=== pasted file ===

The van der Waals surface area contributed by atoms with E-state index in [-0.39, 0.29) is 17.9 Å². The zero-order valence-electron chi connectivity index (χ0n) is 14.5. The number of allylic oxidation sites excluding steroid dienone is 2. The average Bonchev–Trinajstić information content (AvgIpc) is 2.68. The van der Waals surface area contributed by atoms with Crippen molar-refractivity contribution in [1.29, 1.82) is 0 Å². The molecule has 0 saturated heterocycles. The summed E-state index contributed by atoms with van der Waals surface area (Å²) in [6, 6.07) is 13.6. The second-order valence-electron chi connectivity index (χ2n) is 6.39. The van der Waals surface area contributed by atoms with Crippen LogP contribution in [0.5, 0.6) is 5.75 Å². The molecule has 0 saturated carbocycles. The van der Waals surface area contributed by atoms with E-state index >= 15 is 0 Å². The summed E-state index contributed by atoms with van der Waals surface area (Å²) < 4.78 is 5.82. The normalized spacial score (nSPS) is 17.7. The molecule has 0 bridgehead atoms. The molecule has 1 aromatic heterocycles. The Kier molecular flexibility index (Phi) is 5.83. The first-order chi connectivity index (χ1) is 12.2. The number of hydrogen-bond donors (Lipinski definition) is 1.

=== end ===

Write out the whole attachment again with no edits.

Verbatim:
The van der Waals surface area contributed by atoms with E-state index in [-0.39, 0.29) is 17.9 Å². The zero-order valence-electron chi connectivity index (χ0n) is 14.5. The number of allylic oxidation sites excluding steroid dienone is 2. The average Bonchev–Trinajstić information content (AvgIpc) is 2.68. The van der Waals surface area contributed by atoms with Crippen molar-refractivity contribution in [1.29, 1.82) is 0 Å². The molecule has 0 saturated heterocycles. The summed E-state index contributed by atoms with van der Waals surface area (Å²) in [6, 6.07) is 13.6. The second-order valence-electron chi connectivity index (χ2n) is 6.39. The van der Waals surface area contributed by atoms with Crippen LogP contribution in [0.5, 0.6) is 5.75 Å². The molecule has 0 saturated carbocycles. The van der Waals surface area contributed by atoms with E-state index >= 15 is 0 Å². The summed E-state index contributed by atoms with van der Waals surface area (Å²) < 4.78 is 5.82. The normalized spacial score (nSPS) is 17.7. The molecule has 0 bridgehead atoms. The molecule has 1 aromatic heterocycles. The Kier molecular flexibility index (Phi) is 5.83. The first-order chi connectivity index (χ1) is 12.2. The number of hydrogen-bond donors (Lipinski definition) is 1.